Theodora Bowering is an architect, Gates Scholar and PhD Candidate in the Centre for Urban Conflict Research at the Department of Architecture, University of Cambridge. She also co-convenes the CRASSH Seminar series ‘Ageing and the City’, in collaboration with the Institute for Public Health and the Department of Land Economy. Ms. Bowering gave a fascinating short paper on the socio-political effects of the way architecture is designed when it is designed ‘for the elderly’. She showed how these designs often delimit access to civic spaces and, by extension, civic participation. These designs often increase barriers to any of possibility of novel experiences or relationships. Older people are sequestered. Concerns about dementia and other forms of compromised cognition result in locked doors and bland, non-descript buildings set at a great distance away from roads and places of commerce. She presented a case study of these types of socio-spatial marginalization, looking in particular at the issues of memory and mobility experienced by older people in the borough of Newham in East London.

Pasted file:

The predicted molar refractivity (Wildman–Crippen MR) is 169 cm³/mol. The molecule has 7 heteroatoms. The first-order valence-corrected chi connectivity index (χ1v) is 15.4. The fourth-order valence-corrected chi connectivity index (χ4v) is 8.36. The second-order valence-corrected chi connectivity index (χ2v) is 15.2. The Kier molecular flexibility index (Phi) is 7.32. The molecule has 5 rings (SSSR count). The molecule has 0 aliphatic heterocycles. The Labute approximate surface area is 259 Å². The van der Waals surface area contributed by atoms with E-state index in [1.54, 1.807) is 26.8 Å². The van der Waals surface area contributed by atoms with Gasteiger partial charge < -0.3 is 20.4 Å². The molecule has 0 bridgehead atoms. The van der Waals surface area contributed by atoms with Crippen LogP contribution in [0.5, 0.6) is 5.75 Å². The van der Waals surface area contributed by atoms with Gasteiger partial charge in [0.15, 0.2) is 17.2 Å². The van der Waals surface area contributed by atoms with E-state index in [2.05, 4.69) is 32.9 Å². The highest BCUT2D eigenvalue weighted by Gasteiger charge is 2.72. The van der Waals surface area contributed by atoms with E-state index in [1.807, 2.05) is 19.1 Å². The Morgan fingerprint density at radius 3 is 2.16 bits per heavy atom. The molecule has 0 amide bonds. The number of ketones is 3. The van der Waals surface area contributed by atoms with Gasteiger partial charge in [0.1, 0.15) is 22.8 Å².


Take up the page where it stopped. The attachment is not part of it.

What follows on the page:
Dr. Ursula King is well-known for her work on interfaith dialogue, modern Hinduism and the theological work of Pierre Teilhard de Chardin. She presented a thoroughly positive account of ageing. She described ageing as a process of spiritual deepening and reflection, taking seriously the idea that one ‘grows’ old – that it really is a growth, not merely a slow diminishment of capacities. As responsibilities lessen, we are forced to slow down. Old age becomes a type of natural monastery. Thus, ageing, especially in later life, Dr. King reflected, creates the possibility of new kinds of freedoms.
Dr. Gillian Paterson took an exegetical approach and did a brief survey of how Scripture handles the elderly, which, perhaps surprisingly, is consistently as prophetic figures, It is repeatedly the aged and barren who testify to God’s incredible power to redeem and to bring newness into the world – Sarah and Elizabeth, Eli “whose eyes were becoming so weak that he could barely see” (1 Samuel 3), teaching Samuel to recognize God’s voice and the elderly prophet Anna and Simeon, being among the first to recognize the Christ-child. While, in the contemporary world, the elderly are often treated as having perspectives that are obsolete or backward, in the Bible they are often presented as figures that see through to a new future that others cannot. In Scripture, the aged and barren are bastions of new life.